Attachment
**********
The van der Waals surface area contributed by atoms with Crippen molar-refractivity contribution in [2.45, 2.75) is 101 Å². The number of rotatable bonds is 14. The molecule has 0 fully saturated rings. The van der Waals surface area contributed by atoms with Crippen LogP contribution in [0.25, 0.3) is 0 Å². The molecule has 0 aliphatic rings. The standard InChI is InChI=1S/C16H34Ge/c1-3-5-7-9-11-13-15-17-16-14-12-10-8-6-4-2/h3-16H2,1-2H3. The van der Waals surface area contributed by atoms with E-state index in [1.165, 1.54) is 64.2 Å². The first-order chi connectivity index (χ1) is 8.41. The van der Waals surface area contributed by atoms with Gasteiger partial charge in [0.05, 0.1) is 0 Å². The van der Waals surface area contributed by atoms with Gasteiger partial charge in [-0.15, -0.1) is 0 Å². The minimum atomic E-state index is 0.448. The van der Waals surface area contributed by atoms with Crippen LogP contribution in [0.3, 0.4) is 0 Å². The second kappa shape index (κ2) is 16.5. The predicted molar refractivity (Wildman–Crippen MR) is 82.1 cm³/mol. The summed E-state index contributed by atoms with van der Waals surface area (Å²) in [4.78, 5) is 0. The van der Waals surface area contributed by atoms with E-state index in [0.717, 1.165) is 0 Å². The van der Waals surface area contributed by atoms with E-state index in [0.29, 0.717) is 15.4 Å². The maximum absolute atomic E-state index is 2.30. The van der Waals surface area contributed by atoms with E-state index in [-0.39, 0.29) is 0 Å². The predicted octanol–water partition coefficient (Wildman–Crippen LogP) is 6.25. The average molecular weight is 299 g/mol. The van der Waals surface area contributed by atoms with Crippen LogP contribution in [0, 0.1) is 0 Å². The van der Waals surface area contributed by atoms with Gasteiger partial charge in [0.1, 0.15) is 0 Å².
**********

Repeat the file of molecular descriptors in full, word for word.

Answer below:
The van der Waals surface area contributed by atoms with Crippen molar-refractivity contribution in [2.45, 2.75) is 101 Å². The number of rotatable bonds is 14. The molecule has 0 fully saturated rings. The van der Waals surface area contributed by atoms with Crippen LogP contribution in [0.25, 0.3) is 0 Å². The molecule has 0 aliphatic rings. The standard InChI is InChI=1S/C16H34Ge/c1-3-5-7-9-11-13-15-17-16-14-12-10-8-6-4-2/h3-16H2,1-2H3. The van der Waals surface area contributed by atoms with E-state index in [1.165, 1.54) is 64.2 Å². The first-order chi connectivity index (χ1) is 8.41. The van der Waals surface area contributed by atoms with Gasteiger partial charge in [0.05, 0.1) is 0 Å². The van der Waals surface area contributed by atoms with Gasteiger partial charge in [-0.15, -0.1) is 0 Å². The minimum atomic E-state index is 0.448. The van der Waals surface area contributed by atoms with Crippen LogP contribution in [0.3, 0.4) is 0 Å². The second kappa shape index (κ2) is 16.5. The predicted molar refractivity (Wildman–Crippen MR) is 82.1 cm³/mol. The summed E-state index contributed by atoms with van der Waals surface area (Å²) in [4.78, 5) is 0. The van der Waals surface area contributed by atoms with E-state index in [0.717, 1.165) is 0 Å². The van der Waals surface area contributed by atoms with E-state index in [0.29, 0.717) is 15.4 Å². The maximum absolute atomic E-state index is 2.30. The van der Waals surface area contributed by atoms with E-state index in [-0.39, 0.29) is 0 Å². The predicted octanol–water partition coefficient (Wildman–Crippen LogP) is 6.25. The average molecular weight is 299 g/mol. The van der Waals surface area contributed by atoms with Crippen LogP contribution in [0, 0.1) is 0 Å². The van der Waals surface area contributed by atoms with Gasteiger partial charge in [0.1, 0.15) is 0 Å².